Talking one day with a countryman, he used this figure: “In the middle of winter I sometimes think how well I could mow; and in early spring I think, how I would like to reap; I feel just ready for it; but when mowing time comes, I find I have no strength to spare.” So when you have no troubles, couldn’t you mow them down at once? When you have no work to do, couldn’t you do it? But when work and trouble come, you find how difficult it is. Many Christians are like the stag, who talked to itself, and said, “Why should I run away from the dogs? Look what a fine pair of horns I’ve got, and look what heels I’ve got too; I might do these hounds some mischief. Why not let me stand and show them what I can do with my antlers? I can keep off any quantity of dogs.” No sooner did the dogs bark, than off the stag went. So with us. “Let sin arise,” we say, “we will soon rip it up, and destroy it; let trouble come, we will soon get over it;” but when sin and trouble come, we then find what our weakness is. Then we have to cry for the help of the Spirit; and through him we can do all things, though without him we can do nothing at all. In all the acts of the Christian’s life, whether it be the act of consecrating one’s self to Christ, or the act of daily prayer, or the act of constant submission, or preaching the gospel, or ministering to the necessities of the poor, or comforting the desponding, in all these the Christian finds his weakness and his powerlessness, unless he is clothed about with the Spirit of God.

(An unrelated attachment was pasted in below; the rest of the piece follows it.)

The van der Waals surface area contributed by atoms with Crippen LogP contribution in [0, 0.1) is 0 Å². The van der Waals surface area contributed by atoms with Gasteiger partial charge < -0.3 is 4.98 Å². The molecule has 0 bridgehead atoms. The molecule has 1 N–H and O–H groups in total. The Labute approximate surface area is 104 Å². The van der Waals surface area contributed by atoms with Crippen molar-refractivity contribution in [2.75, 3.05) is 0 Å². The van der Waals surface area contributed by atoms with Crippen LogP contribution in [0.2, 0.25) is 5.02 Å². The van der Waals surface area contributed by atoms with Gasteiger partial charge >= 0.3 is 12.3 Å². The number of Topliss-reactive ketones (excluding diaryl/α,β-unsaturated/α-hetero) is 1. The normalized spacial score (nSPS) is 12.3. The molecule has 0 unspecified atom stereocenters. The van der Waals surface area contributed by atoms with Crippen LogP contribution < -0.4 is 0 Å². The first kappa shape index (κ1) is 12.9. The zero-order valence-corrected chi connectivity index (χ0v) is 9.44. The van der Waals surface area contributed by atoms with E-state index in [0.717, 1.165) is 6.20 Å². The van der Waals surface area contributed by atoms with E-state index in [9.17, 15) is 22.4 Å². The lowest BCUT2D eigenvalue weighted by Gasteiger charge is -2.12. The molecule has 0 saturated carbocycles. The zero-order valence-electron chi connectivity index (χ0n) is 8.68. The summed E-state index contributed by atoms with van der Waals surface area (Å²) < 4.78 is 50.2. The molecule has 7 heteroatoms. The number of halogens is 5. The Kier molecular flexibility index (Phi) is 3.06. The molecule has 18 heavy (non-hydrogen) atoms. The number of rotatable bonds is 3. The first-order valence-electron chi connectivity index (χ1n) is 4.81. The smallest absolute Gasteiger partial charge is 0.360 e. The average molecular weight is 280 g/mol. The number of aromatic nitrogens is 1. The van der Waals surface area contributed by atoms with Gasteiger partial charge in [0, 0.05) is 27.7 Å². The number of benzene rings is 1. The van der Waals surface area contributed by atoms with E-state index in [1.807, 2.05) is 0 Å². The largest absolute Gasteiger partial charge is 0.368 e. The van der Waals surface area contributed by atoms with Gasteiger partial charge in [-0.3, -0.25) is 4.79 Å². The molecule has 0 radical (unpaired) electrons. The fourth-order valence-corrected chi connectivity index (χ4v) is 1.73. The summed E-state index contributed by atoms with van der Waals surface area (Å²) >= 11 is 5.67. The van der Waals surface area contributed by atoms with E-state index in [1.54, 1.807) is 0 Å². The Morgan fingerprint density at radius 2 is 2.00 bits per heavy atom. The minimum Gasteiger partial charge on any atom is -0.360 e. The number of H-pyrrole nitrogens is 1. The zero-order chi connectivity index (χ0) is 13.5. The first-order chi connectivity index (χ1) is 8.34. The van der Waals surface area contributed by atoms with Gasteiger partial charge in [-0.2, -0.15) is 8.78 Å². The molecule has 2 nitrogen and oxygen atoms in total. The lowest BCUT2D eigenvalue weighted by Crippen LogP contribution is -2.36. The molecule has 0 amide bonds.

For meditation: The Christian is dependant on the Holy Spirit for gifts, graces (Galatians 5:22,23) and devotions (Romans 8:26). Do you serve God in the strength which he supplies (1 Peter 4:11) or are you content to struggle on uselessly in your own strength?